Irish Times view on British election manifestos
In making another unrealistic Brexit commitment, Boris Johnson appears to be repeating past mistakes
Boris Johnson leaves the Conservative party headquarters after being announced as the new Conservative party leader at an event in central London on July 23rd. Photograph: Neil Hall/EPA
There could scarcely be a greater contrast between the manifestos put forward by the Conservatives and Labour ahead of the UK election. Jeremy Corbyn’s blueprint is the most left-wing seen in many years – a radical document designed to grab the interest of the electorate. Boris Johnson, meanwhile, is trying to safeguard his lead in the polls with a document which takes few risks. Johnson’s key message is that by “getting Brexit done” UK politics will be able to move on to address the issues really concerning voters – policing, housing, health and so on.
If only it were that simple. In reality, Brexit will dominate UK politics for many years to come and will be central in determing the economic and political context in which other issues are tackled. And already there are signs of trouble ahead.
Johnson promises, if returned with a majority, to get the withdrawal agreement through the House of Commons by the end of the year, meaning the UK could leave by the end of January 2020. But this only sets up another deadline – of December 2020 – to finalise a trade deal with the EU. Just about everybody believes this is unrealistic, but the Conservative manifesto commits that the UK would not seek an extension. To complicate matters further, under the withdrawal agreement a request by the UK for any such extension must be made by the end of next June.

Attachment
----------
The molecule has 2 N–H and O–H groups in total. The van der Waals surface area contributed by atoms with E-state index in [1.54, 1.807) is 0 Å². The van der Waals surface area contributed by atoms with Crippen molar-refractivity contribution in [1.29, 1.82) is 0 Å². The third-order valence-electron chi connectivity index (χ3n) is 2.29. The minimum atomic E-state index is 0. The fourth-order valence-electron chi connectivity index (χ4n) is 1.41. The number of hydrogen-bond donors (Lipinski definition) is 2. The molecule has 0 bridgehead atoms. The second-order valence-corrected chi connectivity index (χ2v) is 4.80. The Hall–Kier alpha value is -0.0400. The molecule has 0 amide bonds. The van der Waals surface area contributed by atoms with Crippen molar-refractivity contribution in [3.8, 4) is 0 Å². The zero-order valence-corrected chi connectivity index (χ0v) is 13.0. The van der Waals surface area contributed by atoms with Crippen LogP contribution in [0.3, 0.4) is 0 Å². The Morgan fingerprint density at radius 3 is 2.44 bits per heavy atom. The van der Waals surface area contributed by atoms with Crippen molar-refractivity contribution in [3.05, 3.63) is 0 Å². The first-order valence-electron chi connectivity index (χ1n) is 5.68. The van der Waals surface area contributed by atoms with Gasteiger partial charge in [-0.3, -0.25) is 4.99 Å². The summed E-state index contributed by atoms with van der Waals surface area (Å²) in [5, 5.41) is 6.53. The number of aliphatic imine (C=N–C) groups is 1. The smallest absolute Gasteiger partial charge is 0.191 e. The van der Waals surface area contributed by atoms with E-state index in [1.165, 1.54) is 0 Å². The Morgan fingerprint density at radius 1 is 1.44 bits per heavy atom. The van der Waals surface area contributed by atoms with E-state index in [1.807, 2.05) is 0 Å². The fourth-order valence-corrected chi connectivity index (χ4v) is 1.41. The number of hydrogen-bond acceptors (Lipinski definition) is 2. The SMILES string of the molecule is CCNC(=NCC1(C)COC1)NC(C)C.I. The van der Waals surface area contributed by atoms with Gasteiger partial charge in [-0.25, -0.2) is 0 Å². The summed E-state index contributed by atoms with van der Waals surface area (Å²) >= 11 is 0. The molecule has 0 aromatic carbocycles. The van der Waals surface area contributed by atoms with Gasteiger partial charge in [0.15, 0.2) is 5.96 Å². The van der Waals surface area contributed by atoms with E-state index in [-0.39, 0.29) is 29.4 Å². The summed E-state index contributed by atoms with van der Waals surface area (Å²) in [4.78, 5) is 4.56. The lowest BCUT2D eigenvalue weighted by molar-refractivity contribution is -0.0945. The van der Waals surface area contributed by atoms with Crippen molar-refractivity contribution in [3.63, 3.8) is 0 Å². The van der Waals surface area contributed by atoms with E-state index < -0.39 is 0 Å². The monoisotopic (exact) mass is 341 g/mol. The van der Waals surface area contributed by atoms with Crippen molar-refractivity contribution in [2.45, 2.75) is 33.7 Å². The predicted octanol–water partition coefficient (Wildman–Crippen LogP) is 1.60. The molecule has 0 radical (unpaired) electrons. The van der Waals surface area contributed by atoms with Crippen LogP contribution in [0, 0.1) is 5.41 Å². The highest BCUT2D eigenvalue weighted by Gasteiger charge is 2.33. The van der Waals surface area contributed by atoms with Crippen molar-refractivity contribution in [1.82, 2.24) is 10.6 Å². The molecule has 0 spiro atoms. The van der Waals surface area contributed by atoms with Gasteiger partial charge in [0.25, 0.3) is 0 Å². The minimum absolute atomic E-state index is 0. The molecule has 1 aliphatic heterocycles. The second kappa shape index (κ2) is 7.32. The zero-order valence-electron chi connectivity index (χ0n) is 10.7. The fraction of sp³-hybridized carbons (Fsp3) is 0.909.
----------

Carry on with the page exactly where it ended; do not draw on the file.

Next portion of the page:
Johnson’s tactics look very like repeating the mistakes of the past – setting an unrealistic deadline which leads to uncertainty and pressure on UK negotiators, its government and its politics. It guarantees the post-election period will be dominated by yet another Brexit deadline. Perhaps Johnson would change tack in the wake of the election – he can request an extension of either one year or two.
Or perhaps he is willing to run the risk of leaving at the end of 2020 with no agreement on a future relationship, with all the disruption this would entail.
The UK must decide what kind of future relationship it wants with the EU. It can remain aligned to the EU, following most of the rules and regulations set in Brussels – the direction in which Labour wants to head. This would allow its businesses to retain relatively free access to EU markets but would scupper plans to do wide-ranging trade deals with third countries and limit freedom to set its own rules in other areas. Or it can, as the Conservatives say they want, diverge from EU rules – and accept that this will lead to greater trade barriers with the EU.
It will quickly become clear, after the UK leaves, that this is the choice. And that the chances of finalising negotiations with the EU by the end of 2020 are very slim. There is no point pretending otherwise but the risk is that doing so will create yet more Brexit uncertainty as we head into 2020.